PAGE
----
How Technology Can Help Hospitals Address Compliance and Regulatory Needs Better
Although health tech startups and enterprises have so much to offer for transforming healthcare, they face challenges in overcoming regulatory hurdles and finding the balance between convenience and compliance.
In today’s digital healthcare era, physicians can be seen torn between their medical practice and their involvement in tech innovation and research. The former reminds them of the stringent and complicated regulations they need to navigate, while the latter pushes them to improve patient safety, the efficiency of healthcare, and so on with the latest tech.
Globalization, increasing customer expectations, alliances and partnerships, and the need for more transparency are driving innovation and technology disruption in healthcare. This is compelling the healthcare organizations to re-examine their approach toward compliances- and steer it in a direction that does not harm the patient experience.
Before learning how technology can help do that, let’s look at the top challenges that compliance and regulatory norms bring along.
Top Healthcare Compliance Challenges
The demand for quality healthcare is growing in the emerging markets, driven by several factors, including a growing and aging population. A report by PwC suggests that a lot of the healthcare infrastructure in these emerging markets is concentrated in the urban areas, while over 50 percent of the population resides in rural communities.
The projected population growth in the span of 2015 to 2050 in India is 46 percent, while in Malaysia it is 50 percent.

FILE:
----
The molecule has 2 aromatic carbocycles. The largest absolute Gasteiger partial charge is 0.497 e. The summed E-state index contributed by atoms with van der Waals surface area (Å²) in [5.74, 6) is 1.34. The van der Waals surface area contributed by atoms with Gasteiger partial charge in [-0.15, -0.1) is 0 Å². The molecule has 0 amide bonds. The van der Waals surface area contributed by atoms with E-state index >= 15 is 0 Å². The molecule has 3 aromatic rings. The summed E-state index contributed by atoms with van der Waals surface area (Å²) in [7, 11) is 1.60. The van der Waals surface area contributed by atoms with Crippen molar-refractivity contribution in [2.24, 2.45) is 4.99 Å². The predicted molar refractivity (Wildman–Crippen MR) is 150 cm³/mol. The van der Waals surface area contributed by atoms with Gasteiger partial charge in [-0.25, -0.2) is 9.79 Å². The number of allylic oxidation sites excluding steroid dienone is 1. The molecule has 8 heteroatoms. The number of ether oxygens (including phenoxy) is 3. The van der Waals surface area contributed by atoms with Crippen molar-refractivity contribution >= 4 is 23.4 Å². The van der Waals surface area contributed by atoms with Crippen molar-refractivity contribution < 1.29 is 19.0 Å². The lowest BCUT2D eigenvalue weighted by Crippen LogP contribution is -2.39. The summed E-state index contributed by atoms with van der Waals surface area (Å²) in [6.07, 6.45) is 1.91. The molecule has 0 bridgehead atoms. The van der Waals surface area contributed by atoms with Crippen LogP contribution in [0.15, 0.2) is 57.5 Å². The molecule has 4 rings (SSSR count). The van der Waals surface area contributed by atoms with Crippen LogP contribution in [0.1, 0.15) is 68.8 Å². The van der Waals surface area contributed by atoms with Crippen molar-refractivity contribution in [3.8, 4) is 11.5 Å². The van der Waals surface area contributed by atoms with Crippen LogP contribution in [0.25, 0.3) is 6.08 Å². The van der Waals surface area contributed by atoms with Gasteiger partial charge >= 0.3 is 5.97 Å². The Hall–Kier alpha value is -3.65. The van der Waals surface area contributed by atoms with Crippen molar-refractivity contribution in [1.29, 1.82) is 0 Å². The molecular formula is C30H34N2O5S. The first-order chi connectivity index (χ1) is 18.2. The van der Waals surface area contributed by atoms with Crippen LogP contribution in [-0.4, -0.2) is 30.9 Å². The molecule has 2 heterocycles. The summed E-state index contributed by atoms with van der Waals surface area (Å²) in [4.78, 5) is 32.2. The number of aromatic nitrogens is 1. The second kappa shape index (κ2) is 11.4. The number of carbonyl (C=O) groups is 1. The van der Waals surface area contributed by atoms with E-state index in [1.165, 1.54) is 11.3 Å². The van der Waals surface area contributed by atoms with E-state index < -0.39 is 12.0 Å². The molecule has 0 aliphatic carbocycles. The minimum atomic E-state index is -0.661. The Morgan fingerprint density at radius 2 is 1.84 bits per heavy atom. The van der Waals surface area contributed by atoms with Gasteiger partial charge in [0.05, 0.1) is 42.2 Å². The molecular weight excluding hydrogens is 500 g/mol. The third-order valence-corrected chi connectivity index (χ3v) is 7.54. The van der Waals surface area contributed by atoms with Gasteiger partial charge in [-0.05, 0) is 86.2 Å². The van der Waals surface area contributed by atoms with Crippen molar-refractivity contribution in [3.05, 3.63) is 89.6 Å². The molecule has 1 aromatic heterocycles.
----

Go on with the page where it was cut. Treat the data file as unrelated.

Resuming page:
Though digital healthcare is rapidly proliferating in these growing markets, there are fundamental gaps in every aspect of IT when it comes to disruption in healthcare.
One of these hurdles is the unstable nature of the political and regulatory environment.
Here are a few compliances and regulatory challenges healthcare organizations face:
- Data Security – Cyberattacks could cost APAC region healthcare organizations $23.3 million this year. The statistic highlights the growing risks of going digital for an industry that is increasingly adopting data analytics and gathering sensitive information from patients to improve care delivery. Ensuring good cyber data hygiene is one of the top regulatory challenges for healthcare organizations of today.
- Complex Compliances– Regulatory pressures increase as new regulations are added, and old ones are updated frequently. Complicated compliances can become hard to keep up with when healthcare systems are integrating, patient volume is booming, reimbursements are shrinking, and the threat of lawsuits and fines is growing.
- Compliance Training– It’s a challenge for healthcare organizations to regularly carry out targeted training for employees to help them stay on top of the changing regulatory landscape. A 2016 report gives a comprehensive picture of the whistleblowing hotline and their effectiveness in EMEA and APAC. The report revealed that less than half of one percent of all employees reported what was captured by their employers. And, a significant reason why employees did not report was the lack of awareness of the prevalent whistleblowing reporting mechanisms.